The ninth month of the Muslim calendar, Ramadan, begins this year at sundown, September 1st. The observance marks the time 1400 years ago when Muslims believe the words of their holy book, the Koran, were revealed to the prophet Mohammed.  Ramadan in America, as it is elsewhere in the world, is a time of fasting, prayer and reflection.  Each year during this holy month, Muslims of diverse backgrounds and national origins come together to worship and celebrate their faith. For many American Muslims, Ramadan also provides an opportunity to share the culture and traditions of their various homelands with their non-Muslim American friends.

There are, by various estimates, between six million and eight million Muslims living in the United States. Most are immigrants from around the world. Many are native-born Americans who have converted to Islam.

Like followers of the faith everywhere, American Muslims observe Ramadan with traditional rituals.  Families shop at Halal meat stores, prepare Iftar meals to break their dawn-to-sundown fasts with family and friends. They pray together. Some Muslim Americans shop for Ramadan sweets at specialty food stores.

"Religious-wise, it is the same.  But back home we have more people around us," says Amina Tambouch, an American Muslim from Senegal. "Here we have to go to work (during) Ramadan and leave late, so it is hard to get together."

Tambouch says from time to time she does get together with friends during Ramadan "Every one will cook some food and bring it. We pray together, we talk about the Muslim religion, and we teach each other."  At work she and her Muslim colleagues will pray together at lunchtime.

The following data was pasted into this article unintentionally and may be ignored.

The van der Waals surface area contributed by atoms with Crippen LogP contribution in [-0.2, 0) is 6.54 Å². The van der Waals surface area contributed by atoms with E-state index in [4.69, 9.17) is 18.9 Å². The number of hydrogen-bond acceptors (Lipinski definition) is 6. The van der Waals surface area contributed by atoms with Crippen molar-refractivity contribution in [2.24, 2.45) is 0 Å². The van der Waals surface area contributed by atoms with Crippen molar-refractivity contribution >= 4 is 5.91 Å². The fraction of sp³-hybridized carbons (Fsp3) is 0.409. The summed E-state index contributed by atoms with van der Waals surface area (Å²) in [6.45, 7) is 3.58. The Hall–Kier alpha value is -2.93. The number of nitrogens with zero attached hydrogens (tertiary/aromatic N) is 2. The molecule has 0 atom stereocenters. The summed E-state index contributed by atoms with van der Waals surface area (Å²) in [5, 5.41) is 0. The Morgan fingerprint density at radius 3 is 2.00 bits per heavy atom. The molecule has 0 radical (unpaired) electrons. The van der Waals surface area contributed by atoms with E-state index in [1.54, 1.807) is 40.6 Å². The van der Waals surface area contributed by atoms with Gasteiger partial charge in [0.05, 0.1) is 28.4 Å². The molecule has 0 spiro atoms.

During Ramadan, Islamic centers and mosques across the country are crowded with Muslim Americans breaking their fasts, praying and reading the Koran. Imam Abdulla Khouj, director of the Islamic Center in Washington, D.C., says the diversity in the U.S. Muslim population gives Ramadan in America a special flavor.

"You see the flags here, people from everywhere in the world setting on one table on the floor, join together to break the fast, to exchange talk and to feel that they have accomplished something that day, which is fasting to Allah (God)."

Imam Khouj believes that recent Ramadan greetings by American presidents have helped to raise Americans' awareness of Islam, and to promote the idea that Islam is a peaceful religion.   He says inviting non-Muslims to the nightly Iftar dinners is also an occasion to educate them about the Islamic faith.  "We have a lot of groups coming to the center, especially in the month of Ramadan," he says, "and some of them come and break the fast with us."

Jane Sisi, an American Muslim from Guinea, says that during Ramadan she often talks to her non-Muslim friends about Islam.  "I believe strongly that Muslim religion is the religion to bring people together, so Ramadan is a good occasion to talk about that, to bring all the people together and to bring peace."                                 

Muslims in the United States face special challenges in celebrating the holy month. They have to adjust Ramadan observances to the beat of American life. That's especially hard for Muslim students, says Palestinian-American Mohamed Tafesh. "It is more challenging because they go to school and they have to do all of the activities, sport activities in high school, and they go to lunch where every body is eating and they are fasting."

Even as Muslim-Americans adapt their Ramadan rituals to the secular rhythms of American life, more non-Muslim Americans are becoming aware of Ramadan, and its important place among the unique traditions of Islam.